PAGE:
A report from the Washington Post has indicated that the federal government has been sitting on a stockpile of 1.5 million N95 masks, which have since expired and cannot be used, during the Chinese coronavirus pandemic.
The masks were being hoarded in the state of Indiana by Customs and Border Protection in case of an emergency. The Department of Homeland Security (DHS) have decided to send the expired masks to Transportation Security Administration, another bureaucracy that has demanded masks during a severe shortage. It is currently unknown whether they will be actually used.
While the masks are expired, they may not be completely useless. The Hill reports that “the masks stay effective if stored properly and that the largest problem with older masks is that the elastic bands on the mask can weaken, which prevents a proper seal from being created against a user’s face,” according to the manufacturers.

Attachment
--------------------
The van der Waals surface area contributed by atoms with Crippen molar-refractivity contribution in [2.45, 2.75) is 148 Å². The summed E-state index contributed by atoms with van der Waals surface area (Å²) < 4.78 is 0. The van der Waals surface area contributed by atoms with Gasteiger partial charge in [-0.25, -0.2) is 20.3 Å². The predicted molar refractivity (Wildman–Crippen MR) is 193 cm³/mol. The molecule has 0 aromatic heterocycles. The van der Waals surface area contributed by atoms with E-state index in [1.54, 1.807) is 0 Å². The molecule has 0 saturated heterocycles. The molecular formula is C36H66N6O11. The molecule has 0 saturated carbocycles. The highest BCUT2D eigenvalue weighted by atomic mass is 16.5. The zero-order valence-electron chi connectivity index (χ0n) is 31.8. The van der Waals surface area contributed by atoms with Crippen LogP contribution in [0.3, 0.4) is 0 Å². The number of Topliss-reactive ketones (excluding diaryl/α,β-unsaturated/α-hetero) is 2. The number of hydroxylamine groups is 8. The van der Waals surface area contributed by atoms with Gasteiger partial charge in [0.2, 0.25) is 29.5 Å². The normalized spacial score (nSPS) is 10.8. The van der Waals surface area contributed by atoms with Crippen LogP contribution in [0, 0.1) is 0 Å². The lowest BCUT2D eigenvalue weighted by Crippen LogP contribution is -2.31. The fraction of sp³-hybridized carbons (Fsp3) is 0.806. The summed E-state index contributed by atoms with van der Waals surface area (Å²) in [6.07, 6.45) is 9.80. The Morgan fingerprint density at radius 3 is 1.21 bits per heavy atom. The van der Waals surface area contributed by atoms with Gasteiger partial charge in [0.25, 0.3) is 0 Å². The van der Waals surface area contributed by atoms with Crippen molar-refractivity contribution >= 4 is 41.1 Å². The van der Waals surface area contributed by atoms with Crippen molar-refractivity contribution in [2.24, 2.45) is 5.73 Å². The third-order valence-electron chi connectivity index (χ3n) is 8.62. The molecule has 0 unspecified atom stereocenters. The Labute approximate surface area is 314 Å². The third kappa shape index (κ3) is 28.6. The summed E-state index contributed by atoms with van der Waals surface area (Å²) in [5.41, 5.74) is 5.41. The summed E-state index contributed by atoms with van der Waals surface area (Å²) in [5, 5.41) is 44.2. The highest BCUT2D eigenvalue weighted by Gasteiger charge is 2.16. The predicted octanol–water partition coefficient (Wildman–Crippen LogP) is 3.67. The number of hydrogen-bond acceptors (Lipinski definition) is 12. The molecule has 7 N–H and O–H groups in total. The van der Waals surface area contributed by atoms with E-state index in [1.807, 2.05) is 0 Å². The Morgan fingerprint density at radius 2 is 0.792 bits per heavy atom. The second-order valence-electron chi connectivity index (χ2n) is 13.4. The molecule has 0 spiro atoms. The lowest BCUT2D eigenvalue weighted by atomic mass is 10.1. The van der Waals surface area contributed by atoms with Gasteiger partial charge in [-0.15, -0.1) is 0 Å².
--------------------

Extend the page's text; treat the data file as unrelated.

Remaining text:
Although the mask stockpile may not be completely squandered, this stands out as a particularly egregious case of government ineptitude and mismanagement during a crisis that threatens the well-being and safety of millions.
The CDC has even released guidelines on how to use and reuse a N95 mask that has expired, as medical personnel scrambles to obtain supplies that can adequately handle the pandemic.
“If extended use of N95 respirators is permitted, respiratory protection program administrators should ensure adherence to administrative and engineering controls to limit potential N95 respirator surface contamination,” the CDC writes.
Researchers are also looking into ways to decontaminate N95 masks so they can be reused by doctors and medical staff to treat coronavirus patients as the total of afflicted individuals continues to add up. The researchers can currently clean 500 N95 masks during a four-hour cycle and are working on a method to greatly expedite their process to refurbish the masks.
“The N95 respirator is the most appropriate respiratory protection for patient care personnel attending Covid-19 patients, particularly performing aerosol-producing procedures on those patients,” said Wayne Thomann, director emeritus of the Duke Occupational & Environmental Safety Office, to CNN reporters. “Reprocessing helps us ensure they will have the best PPE to protect them.”
Sadly, the heroes who are working under the gun to stop the coronavirus pandemic will also have to deal with incompetent bureaucracy standing in their way of their solutions as well.